You say the fixture 'wobbles'... That could be anything, ranging from just a poor finish, (whilst essentially secure), on the install - eg bolted to metal/brick, but set off the surface with too much spacing to the yoke, allowing movement but not detachment, to a botched cavity wall fixing through just plasterboard...


Sorry if this sounds a little blunt (though such is my wont) but if you're not experienced enough to fully recognise and assess such basic installation problems properly, I would have to question your qualifications to carry out a good job yourself under a contract to clients. After all, whilst you've correctly identified a potential problem in someone else's work there are a myriad of other pitfalls that may trip you if you're not familiar with the right regs etc...


What formal install training/experience have you got?

And your own PLI does cover you for this sort of work, I gather?

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  • 2 weeks later...

Hi Joe


I must concur with other posters here, that nyloc nut is not on right, cant be more than a few turns on, what I would do is...


Get above the ceiling, work out where the thread bar is fixed, when you have ascertained that its a secure fixing see if it is possible to let out a little more thread at the bottom end - you will probably end up replacing the rod with a new slightly longer section - make sure that nut goes on leaving one complete turn of thread at least clear of the nylon. Then I would use a safety bond passed up into the ceiling and looped around a suitably strong structural component above the ceiling (a wooden or metal joist for example NOT a metal conduit or gas pipe :) )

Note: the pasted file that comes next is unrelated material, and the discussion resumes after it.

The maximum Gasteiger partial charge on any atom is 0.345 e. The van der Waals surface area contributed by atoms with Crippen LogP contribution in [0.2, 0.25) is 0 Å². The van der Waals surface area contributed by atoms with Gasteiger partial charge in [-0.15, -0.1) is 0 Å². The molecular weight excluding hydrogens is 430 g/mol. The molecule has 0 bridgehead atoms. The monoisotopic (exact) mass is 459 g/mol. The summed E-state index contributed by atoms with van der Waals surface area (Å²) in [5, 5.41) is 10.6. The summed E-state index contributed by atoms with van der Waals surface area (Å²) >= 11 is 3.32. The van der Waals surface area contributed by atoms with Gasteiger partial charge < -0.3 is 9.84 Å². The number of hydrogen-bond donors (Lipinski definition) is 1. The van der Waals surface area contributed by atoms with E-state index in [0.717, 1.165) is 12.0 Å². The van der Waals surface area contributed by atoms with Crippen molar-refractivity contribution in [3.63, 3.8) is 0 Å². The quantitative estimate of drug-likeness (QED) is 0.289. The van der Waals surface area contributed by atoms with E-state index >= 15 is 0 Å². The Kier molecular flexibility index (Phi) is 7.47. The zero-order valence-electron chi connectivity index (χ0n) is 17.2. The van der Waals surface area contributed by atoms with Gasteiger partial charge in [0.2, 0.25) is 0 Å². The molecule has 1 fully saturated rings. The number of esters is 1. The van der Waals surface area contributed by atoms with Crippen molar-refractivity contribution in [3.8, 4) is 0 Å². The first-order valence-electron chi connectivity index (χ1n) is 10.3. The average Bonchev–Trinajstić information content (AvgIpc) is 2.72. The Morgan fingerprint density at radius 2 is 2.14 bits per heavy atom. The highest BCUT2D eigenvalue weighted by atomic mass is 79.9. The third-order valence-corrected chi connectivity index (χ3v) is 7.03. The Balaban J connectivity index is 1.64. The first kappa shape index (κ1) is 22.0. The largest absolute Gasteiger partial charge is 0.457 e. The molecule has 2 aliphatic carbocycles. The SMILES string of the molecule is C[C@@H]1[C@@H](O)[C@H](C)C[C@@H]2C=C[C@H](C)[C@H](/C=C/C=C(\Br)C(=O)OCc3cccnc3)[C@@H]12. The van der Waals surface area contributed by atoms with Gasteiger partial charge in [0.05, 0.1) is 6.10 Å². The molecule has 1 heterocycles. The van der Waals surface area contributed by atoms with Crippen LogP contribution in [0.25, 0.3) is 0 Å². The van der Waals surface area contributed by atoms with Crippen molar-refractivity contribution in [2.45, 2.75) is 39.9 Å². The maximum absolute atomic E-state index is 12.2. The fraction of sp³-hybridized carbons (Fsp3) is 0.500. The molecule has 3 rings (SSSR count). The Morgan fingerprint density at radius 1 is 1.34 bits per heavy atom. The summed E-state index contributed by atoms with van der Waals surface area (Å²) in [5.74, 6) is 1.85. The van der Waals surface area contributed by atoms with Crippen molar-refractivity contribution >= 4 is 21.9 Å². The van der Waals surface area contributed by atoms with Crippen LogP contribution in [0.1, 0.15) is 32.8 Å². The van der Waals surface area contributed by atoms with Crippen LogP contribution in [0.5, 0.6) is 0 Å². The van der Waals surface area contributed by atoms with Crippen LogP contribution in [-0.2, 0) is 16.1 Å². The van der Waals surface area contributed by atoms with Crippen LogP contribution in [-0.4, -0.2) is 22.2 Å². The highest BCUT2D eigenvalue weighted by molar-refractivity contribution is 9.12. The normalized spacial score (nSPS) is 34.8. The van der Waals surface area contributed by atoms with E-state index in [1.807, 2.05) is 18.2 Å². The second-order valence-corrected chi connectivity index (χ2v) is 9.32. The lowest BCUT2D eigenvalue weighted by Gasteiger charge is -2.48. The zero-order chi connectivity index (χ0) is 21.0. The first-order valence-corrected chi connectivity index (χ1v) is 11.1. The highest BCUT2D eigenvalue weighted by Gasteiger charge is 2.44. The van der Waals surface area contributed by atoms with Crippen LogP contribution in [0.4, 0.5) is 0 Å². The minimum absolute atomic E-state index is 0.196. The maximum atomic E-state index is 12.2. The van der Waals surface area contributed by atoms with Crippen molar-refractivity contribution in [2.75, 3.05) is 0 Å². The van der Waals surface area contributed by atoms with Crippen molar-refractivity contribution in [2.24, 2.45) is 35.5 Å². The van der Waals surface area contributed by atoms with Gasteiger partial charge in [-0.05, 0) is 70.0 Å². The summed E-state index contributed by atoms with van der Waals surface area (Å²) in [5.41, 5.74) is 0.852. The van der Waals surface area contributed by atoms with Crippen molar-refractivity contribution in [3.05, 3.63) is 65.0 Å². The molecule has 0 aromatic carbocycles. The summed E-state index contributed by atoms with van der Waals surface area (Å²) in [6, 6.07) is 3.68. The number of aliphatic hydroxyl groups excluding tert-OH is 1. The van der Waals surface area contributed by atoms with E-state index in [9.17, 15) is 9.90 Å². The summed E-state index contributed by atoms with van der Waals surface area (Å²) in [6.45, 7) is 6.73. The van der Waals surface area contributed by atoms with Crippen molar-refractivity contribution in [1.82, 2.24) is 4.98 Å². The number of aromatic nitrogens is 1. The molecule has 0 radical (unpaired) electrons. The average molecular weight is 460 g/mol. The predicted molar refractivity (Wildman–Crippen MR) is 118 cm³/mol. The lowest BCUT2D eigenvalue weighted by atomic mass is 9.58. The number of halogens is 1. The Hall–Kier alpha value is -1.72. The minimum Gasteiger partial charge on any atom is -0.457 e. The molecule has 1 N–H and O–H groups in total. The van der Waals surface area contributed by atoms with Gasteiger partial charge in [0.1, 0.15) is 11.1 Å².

With regard to the ones that are screwed to the plasterboard I reckon the theory that drill in fixings or wing fixings have been used, they won't hold long tern so I would install a suitable support above the plasterboard (a section of 4X2 timber between joists for example) to run a length of threaded bar down from.